Probably the two easiest strategies are to shrink your stomach during the week prior to Thanksgiving and to wear tight clothing the day of the feast. Dr. Joseph Risser, director of clinical research at Lindora Medical Clinics, states that by limiting the volume of food that is ingested at each meal, one can successfully shrink the stomach in about 3 days. By eating smaller meals more frequently during the days leading up to Thanksgiving, you will feel fuller faster because of the stomach’s smaller condition. Wearing tight-fitting clothes will have the same effect of making you more mindful of the amount you have eaten, according to several Weight Watchers coaches. It is immediate feedback, which can really help!

Some other strategies are to: eat breakfast and limit liquid intake the day of the feast. Research by Health Management Resources in Boston, reveals that people who eat breakfast actually consume fewer calories over a whole day than do those who skip the first meal of the day. By eating a light, yet sensible breakfast, you won’t come to the table starving and may be able to manage the temptations more successfully.

And contrary to some popular advice, which says to fill up on liquids before and during meals, research shows that parched rats tend to refuse their chow, while well-hydrated rats eat as they would normally. In humans studies, the evidence is similar with people tending to eat less when mildly dehydrated.

Some other research shows that how you set and clear the table influences the amount eaten! Using smaller serving utensils and dinner plates and tall, thin glasses tends to result in people eating and drinking less. Even people who are calorie conscious and knowledgeable, tend to serve themselves 31% more when using larger plates and if they are given large serving utensils, they end up serving themselves 51% more!

When it comes to glasses of caloric beverages, people will tend to consume 74% more from a short, squat glass than from a tall, thin one as the brain perceives the amounts to be equal! Perhaps this is because the tall, thin glasses almost always get turned over!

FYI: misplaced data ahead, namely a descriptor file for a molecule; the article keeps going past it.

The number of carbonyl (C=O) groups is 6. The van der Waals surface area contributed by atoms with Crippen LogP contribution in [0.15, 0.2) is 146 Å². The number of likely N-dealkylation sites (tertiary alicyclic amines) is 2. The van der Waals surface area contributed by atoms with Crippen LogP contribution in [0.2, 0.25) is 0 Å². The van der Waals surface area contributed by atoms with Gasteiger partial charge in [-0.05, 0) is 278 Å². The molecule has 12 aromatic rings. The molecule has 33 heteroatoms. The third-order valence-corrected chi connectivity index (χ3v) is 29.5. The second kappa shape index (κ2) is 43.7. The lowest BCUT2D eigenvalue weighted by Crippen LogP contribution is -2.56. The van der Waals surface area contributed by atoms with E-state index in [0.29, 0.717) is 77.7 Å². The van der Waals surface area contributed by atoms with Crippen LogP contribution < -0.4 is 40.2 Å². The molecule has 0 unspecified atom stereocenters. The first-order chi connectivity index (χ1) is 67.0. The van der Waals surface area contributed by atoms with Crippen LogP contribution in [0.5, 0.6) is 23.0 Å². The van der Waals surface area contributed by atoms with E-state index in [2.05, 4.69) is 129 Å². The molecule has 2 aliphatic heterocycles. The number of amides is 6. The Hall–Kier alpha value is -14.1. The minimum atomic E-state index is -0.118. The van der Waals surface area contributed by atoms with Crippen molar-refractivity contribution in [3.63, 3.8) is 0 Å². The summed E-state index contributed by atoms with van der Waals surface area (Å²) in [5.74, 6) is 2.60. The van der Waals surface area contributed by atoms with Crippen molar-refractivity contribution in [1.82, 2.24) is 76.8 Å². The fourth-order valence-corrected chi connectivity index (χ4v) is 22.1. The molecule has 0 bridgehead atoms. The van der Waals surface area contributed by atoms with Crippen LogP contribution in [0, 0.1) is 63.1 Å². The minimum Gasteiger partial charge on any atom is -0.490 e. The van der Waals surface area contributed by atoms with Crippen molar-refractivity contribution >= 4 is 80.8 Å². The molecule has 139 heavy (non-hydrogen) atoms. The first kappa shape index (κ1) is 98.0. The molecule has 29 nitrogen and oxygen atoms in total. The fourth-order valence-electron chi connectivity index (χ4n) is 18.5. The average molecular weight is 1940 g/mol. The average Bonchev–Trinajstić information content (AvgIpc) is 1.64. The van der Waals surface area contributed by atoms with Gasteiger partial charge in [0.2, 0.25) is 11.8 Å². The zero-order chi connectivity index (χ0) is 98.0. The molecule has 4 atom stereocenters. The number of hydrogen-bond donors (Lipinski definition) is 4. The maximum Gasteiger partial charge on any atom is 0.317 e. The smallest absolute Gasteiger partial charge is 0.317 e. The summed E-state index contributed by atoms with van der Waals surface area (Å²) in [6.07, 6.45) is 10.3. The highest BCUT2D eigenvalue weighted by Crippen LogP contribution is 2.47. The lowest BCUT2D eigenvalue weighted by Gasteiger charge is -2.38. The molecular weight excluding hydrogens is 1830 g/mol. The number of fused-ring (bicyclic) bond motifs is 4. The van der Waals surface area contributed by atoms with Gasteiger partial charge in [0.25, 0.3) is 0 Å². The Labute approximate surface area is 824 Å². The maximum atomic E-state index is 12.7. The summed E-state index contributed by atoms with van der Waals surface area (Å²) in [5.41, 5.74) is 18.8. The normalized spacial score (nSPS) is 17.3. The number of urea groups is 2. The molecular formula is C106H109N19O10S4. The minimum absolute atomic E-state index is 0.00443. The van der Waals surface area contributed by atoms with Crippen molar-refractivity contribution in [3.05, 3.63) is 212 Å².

Studies also show that the way a table is cleared influences the amount eaten, as an uncleared table reminds eaters of how much has been consumed while a tidy, constantly cleared table is perceived as an invitation to start over! This can add up to almost a 30% difference in unconscious, calorie consumption.

Some other findings have to do with the numbers and types of people with whom you dine. Eat alone and you will eat less. Research shows that when you eat with one other person, the average food consumption rises by 35% and when you eat with a group of people, you tend to consume almost 3 times the calories that you do when dining solo! This is especially true if you are comfortable with the people with whom you are eating, as most people tend to eat less when they are in an uncomfortable scenario.

Lastly, there is the ambiance to contend with. Low lights and restful colors encourage us to linger and eat more (think McDonald’s vs. your favorite French restaurant).

So when all is said and done, we should fast for a few days this week, limit our liquid intake, eat Thanksgiving dinner alone or with people we don’t like, in a brightly lit, uncomfortable setting using small plates, serving utensils and tall, skinny glasses. Sounds almost as silly as all the other Thanksgiving Day eating advice, doesn’t it?

For health and happiness, my advice is: work out regularly before the holiday, eat sensibly beforehand, relax and have a great Thanksgiving dinner while you enjoy the people around you and then get back to the gym as soon afterwards as possible! Enjoy!

What is a Life Worth?

    “FLOW” is a state of being which is demonstrated when we are totally caught up in what we are doing…time seems to vanish…we are engaged, energetic and vital, our concentration is effortless and all-consuming!

It is manifested when we use our personal strengths in response to situations wherein the perfect balance between challenge and self-efficacy exists: the task at hand is difficult but we beleive that we have what it takes to successfully complete it.

Interestingly most people experience more “FLOW” at work than at home!  Generally “FLOW” occurs when a person is doing his or her favorite activity;creating music, gardening, writing, reading, playing a sportl. It also found in many types of social settings where people are engaged in a common effort, think volunteering time and energy in pursuit of goal which benefits another.  But thereally interesting thing is that  people rarely report experiencing “FLOW” in passive leisure-type activities, such as relaxing or watching TV.

Here is a great video from TED.com in which Dr.iMihaly Csikszentmihalyi, the author of the book entitled, “FLOW”, discusses the topic.  Enjoy!

http://www.youtube.com/watch?v=fXIeFJCqsPs&feature=related